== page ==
Angler Bill Tapley of Lisbon shows off an early lake trout on Sebago Lake. Tom Roth / For Lakes Region Weekly

After a disappointing ice fishing season, my fellow guides and I are looking forward to open water season. While stalwarts like guide Glen Gisel of Raymond have been trolling the lake all winter, most of us are waiting for the waters to warm up a tad. With year-round open fishing in effect, I am working diligently to get my boat ready for a March launch.

A few years back with a quick spring arrival, I was on the lake in March and managed to drag in few lakers from Sebago Lake. Fishing was slow as the water was barely above freezing. I was using spoons and trolling at a good clip along Mineral Springs in Jordan Bay. Streamer flies would have likely worked, as well.

Tom Roth is a freelance outdoor writer who lives in Raymond on the shore of Sebago Lake. He has been fishing and hunting in this region for more than 30 years and is a Registered Maine Guide.

Anglers fishing Sebago before April 1 must remember a few rules. First, you can’t keep salmon and must release them immediately. Second, you have to stay away from the mouth of the Songo River. That means staying outside the imaginary line drawn along Bear Point to Outer Island. As of April 1, salmon are open and on my agenda and you can troll right up to mouth of the Songo, if you want. The smelt run that coursed up the Songo has diminished and alewives have become the more abundant bait source for the last few years. However, there is still a smelt run, so you will still find anglers cruising just off the last buoy marking the river channel. I like to drag a fresh smelt on sinking fly line, a traditional method, in about 20 feet of water at the opening of the Songo and still do catch fish there. Old habits die hard.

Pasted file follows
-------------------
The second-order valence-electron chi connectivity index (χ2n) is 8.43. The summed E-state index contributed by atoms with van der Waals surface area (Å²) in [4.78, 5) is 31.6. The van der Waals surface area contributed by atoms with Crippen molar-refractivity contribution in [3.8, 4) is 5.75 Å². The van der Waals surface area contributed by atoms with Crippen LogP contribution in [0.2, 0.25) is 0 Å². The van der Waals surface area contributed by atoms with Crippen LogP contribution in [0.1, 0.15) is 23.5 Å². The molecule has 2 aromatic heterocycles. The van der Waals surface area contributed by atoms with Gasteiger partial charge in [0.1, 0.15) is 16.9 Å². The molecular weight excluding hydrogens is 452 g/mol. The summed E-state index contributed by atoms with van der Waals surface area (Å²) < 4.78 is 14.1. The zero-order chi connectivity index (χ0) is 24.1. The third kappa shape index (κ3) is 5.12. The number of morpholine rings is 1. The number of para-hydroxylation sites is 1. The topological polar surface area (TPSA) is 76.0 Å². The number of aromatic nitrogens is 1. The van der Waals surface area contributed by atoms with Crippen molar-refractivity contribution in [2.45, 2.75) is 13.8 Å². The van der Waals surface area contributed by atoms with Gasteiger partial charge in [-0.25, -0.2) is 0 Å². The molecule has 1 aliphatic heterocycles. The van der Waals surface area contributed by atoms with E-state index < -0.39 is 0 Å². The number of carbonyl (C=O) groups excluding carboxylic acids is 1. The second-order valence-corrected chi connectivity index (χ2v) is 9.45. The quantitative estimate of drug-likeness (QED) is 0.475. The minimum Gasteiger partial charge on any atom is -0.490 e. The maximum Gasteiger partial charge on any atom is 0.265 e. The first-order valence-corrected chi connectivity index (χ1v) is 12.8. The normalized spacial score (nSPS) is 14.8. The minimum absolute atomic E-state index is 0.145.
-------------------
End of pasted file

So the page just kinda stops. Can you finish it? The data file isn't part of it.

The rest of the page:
Streamer flies also work well trolled at a good clip in early spring. The magic speed for this angler is between 2.5 and 3 mph with streamers on a fly line. Old patterns like the gray ghost, black ghost and Joe’s smelt work well for me. The Miss Sharon (invented by old-time Sebago guide Art Libby) is another go-to for me, mostly because of the history it invokes. There’s something about a modern guide using a legendary guide’s fly and catching fish on it.

Crow season

If you are content to wait for warmer waters, you can get in some great wing shooting in March. Until March 30, crow season is open. Go out to any farm field at daybreak and you are bound to see flocks of crows descending on the fields, especially if there is any leftover grain. Add a few crow decoys and an electronic call and you will draw birds in from other nearby fields. For more excitement, place an owl decoy nearby and watch the birds attack the owl. For some reason, crows hate owls.

Crow hunting is great training for bird hunting later in fall. Use the same shotgun you’ll hunt duck and other birds with to maximize the training. Crows are rather tough, so I use shot size 4 or 5. I like to practice with both my grouse gun and my duck gun, so I shoot the 20- and 12-gauge shotguns. Both are potent enough for crows.

Whether you opt to fish or hunt, March signals the start of spring. This year, spring has come quickly and summer will be here before you know it.

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